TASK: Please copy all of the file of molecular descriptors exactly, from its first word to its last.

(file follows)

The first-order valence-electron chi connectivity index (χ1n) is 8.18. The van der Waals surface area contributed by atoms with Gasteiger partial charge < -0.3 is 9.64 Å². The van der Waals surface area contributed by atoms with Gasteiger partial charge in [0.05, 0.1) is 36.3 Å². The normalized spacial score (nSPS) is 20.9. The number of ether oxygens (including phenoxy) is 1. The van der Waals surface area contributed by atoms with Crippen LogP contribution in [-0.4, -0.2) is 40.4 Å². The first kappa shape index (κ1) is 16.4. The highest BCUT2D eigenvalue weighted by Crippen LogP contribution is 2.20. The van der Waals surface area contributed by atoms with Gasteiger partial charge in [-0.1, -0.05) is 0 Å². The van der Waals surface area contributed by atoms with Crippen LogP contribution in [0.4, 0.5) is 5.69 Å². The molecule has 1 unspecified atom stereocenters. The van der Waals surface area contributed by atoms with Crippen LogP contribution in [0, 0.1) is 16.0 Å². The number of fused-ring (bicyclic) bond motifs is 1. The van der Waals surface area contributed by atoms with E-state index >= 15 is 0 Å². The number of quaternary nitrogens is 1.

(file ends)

The first-order valence-electron chi connectivity index (χ1n) is 8.18. The van der Waals surface area contributed by atoms with Gasteiger partial charge < -0.3 is 9.64 Å². The van der Waals surface area contributed by atoms with Gasteiger partial charge in [0.05, 0.1) is 36.3 Å². The normalized spacial score (nSPS) is 20.9. The number of ether oxygens (including phenoxy) is 1. The van der Waals surface area contributed by atoms with Crippen LogP contribution in [-0.4, -0.2) is 40.4 Å². The first kappa shape index (κ1) is 16.4. The highest BCUT2D eigenvalue weighted by Crippen LogP contribution is 2.20. The van der Waals surface area contributed by atoms with Gasteiger partial charge in [-0.1, -0.05) is 0 Å². The van der Waals surface area contributed by atoms with Crippen LogP contribution in [0.4, 0.5) is 5.69 Å². The molecule has 1 unspecified atom stereocenters. The van der Waals surface area contributed by atoms with Crippen LogP contribution in [0, 0.1) is 16.0 Å². The number of fused-ring (bicyclic) bond motifs is 1. The van der Waals surface area contributed by atoms with E-state index >= 15 is 0 Å². The number of quaternary nitrogens is 1.